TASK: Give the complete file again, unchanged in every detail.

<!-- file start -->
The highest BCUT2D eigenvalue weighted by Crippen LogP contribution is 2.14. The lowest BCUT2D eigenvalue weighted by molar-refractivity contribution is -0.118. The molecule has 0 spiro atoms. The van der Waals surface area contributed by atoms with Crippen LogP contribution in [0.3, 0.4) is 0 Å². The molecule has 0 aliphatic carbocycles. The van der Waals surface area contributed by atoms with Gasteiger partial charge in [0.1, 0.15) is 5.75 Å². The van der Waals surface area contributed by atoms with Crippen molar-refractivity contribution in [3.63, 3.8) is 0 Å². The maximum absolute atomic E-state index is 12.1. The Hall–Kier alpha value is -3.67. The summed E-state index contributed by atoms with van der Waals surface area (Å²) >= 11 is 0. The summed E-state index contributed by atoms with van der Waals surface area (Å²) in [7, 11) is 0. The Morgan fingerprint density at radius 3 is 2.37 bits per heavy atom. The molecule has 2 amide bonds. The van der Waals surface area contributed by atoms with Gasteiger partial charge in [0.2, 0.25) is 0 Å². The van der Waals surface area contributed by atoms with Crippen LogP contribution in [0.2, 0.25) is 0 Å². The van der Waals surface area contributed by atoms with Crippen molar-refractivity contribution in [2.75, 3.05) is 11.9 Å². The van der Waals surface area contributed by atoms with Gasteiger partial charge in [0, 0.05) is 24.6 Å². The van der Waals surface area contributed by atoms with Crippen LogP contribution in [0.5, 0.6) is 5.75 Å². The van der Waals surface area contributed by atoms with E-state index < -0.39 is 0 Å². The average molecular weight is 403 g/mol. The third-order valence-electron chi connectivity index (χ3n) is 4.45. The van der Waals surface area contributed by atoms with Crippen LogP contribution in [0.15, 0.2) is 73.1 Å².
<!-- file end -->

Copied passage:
The highest BCUT2D eigenvalue weighted by Crippen LogP contribution is 2.14. The lowest BCUT2D eigenvalue weighted by molar-refractivity contribution is -0.118. The molecule has 0 spiro atoms. The van der Waals surface area contributed by atoms with Crippen LogP contribution in [0.3, 0.4) is 0 Å². The molecule has 0 aliphatic carbocycles. The van der Waals surface area contributed by atoms with Gasteiger partial charge in [0.1, 0.15) is 5.75 Å². The van der Waals surface area contributed by atoms with Crippen molar-refractivity contribution in [3.63, 3.8) is 0 Å². The maximum absolute atomic E-state index is 12.1. The Hall–Kier alpha value is -3.67. The summed E-state index contributed by atoms with van der Waals surface area (Å²) >= 11 is 0. The summed E-state index contributed by atoms with van der Waals surface area (Å²) in [7, 11) is 0. The Morgan fingerprint density at radius 3 is 2.37 bits per heavy atom. The molecule has 2 amide bonds. The van der Waals surface area contributed by atoms with Gasteiger partial charge in [0.2, 0.25) is 0 Å². The van der Waals surface area contributed by atoms with Crippen LogP contribution in [0.2, 0.25) is 0 Å². The van der Waals surface area contributed by atoms with Crippen molar-refractivity contribution in [2.75, 3.05) is 11.9 Å². The van der Waals surface area contributed by atoms with Gasteiger partial charge in [0, 0.05) is 24.6 Å². The van der Waals surface area contributed by atoms with Crippen LogP contribution in [0.5, 0.6) is 5.75 Å². The van der Waals surface area contributed by atoms with E-state index < -0.39 is 0 Å². The average molecular weight is 403 g/mol. The third-order valence-electron chi connectivity index (χ3n) is 4.45. The van der Waals surface area contributed by atoms with Crippen LogP contribution in [0.15, 0.2) is 73.1 Å².